vote baby vote!

In journalism school, we like to talk a lot about reporters' role in a democracy. Inform the public of affairs! Power to the people! Comfort the afflicted and afflict the comfortable! Too bad there's a lot of pre-election reporting that falls into the so-called Horse Race; rather than covering the issues, journalists pick up on the …

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how to define “barbarian”: a case study on ISIS

A few days ago, I retweeted this from a fellow Mizzou journalist (ignore the fact that he's a national correspondent a the L.A. Times and I'm a first-semester grad student--we're essentially colleagues): Oh boy, this got people talking. "As if they have to be mutually exclusive" responded one Twitterer. "Tech savvy barbarians are still barbarians," said …

thoughts on the seventy-fifth anniversary of the invasion of poland

September 1, 1939: Seventy-five years ago today, when my grandparents were twelve years old, Adolf Hitler invaded their country. My grandparents lived in a village near Lwow in the eastern part of Poland.  Dziadziu (my grandpa) had been in love with Babcia (my grandma) since kindergarden, and, according to stories from my mother, his preferred courting …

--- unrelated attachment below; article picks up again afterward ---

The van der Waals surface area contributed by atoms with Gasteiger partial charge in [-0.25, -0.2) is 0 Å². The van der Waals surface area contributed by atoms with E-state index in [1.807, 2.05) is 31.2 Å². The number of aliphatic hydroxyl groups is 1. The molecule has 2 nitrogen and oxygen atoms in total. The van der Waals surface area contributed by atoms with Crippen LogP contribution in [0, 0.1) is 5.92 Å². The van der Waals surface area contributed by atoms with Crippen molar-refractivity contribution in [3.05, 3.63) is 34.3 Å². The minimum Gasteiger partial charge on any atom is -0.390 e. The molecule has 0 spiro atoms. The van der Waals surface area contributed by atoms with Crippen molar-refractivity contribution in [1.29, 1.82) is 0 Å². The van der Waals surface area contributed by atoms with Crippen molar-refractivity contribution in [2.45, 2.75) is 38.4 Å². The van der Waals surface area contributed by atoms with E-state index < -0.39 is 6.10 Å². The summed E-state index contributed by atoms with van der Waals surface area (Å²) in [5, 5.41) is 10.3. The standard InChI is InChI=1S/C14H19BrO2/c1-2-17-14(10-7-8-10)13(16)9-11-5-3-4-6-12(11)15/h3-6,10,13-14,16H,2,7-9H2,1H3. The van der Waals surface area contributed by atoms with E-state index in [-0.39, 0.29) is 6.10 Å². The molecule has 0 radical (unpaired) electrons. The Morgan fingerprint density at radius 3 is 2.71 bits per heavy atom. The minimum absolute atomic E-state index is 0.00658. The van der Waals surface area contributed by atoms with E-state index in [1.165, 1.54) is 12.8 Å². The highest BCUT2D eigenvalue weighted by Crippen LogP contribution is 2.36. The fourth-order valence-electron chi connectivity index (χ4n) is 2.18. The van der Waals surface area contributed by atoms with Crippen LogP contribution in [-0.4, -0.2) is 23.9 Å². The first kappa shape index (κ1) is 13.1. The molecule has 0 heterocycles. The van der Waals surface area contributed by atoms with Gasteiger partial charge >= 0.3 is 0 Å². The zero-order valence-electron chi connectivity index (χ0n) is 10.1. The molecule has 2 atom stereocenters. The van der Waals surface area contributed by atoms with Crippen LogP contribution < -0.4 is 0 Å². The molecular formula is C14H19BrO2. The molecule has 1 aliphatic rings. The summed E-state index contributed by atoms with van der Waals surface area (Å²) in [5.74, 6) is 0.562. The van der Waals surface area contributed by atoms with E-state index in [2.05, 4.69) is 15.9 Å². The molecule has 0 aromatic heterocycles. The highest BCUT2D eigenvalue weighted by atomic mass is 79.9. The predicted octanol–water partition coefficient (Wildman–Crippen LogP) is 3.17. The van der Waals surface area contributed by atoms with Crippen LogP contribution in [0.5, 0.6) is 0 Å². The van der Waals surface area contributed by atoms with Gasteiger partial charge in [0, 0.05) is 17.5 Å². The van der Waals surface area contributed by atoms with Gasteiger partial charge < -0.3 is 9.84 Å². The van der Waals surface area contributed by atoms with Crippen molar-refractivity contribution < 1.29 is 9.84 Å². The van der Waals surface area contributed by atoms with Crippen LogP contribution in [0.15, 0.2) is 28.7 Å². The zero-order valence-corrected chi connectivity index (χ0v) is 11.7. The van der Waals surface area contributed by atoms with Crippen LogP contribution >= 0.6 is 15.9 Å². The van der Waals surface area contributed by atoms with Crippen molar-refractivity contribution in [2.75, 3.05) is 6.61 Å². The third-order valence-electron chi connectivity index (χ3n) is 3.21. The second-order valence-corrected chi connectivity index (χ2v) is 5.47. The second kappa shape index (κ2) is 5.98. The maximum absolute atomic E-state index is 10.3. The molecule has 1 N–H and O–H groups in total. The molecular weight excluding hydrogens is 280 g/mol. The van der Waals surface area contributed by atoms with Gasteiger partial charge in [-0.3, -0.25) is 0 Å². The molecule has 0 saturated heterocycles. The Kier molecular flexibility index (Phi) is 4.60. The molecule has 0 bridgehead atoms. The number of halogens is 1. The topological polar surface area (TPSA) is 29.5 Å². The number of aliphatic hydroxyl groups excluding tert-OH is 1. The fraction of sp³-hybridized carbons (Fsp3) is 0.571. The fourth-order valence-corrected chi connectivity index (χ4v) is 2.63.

jazz age january: “down and out in paris and london,” george orwell

The Paris of my imagination was no match for the Paris of my twenty-first birthday. I wasn't expecting to visit the city at all, due to my dire lack of funds, but I was studying at Cambridge, and my parents bought the Chunnel ticket as a birthday present. I expected excitement, good wine, maybe a …

jazz age january: “how it feels to be colored me,” zora neale hurston

For a book considered to be the pinnacle of literary representation for the Jazz Age, the The Great Gatsby mentions African Americans once: “As we crossed Blackwell’s Island, a limousine passed us, driven by a white chauffeur, in which sat three modish Negroes, two bucks and a girl. I laughed aloud as the yolks of …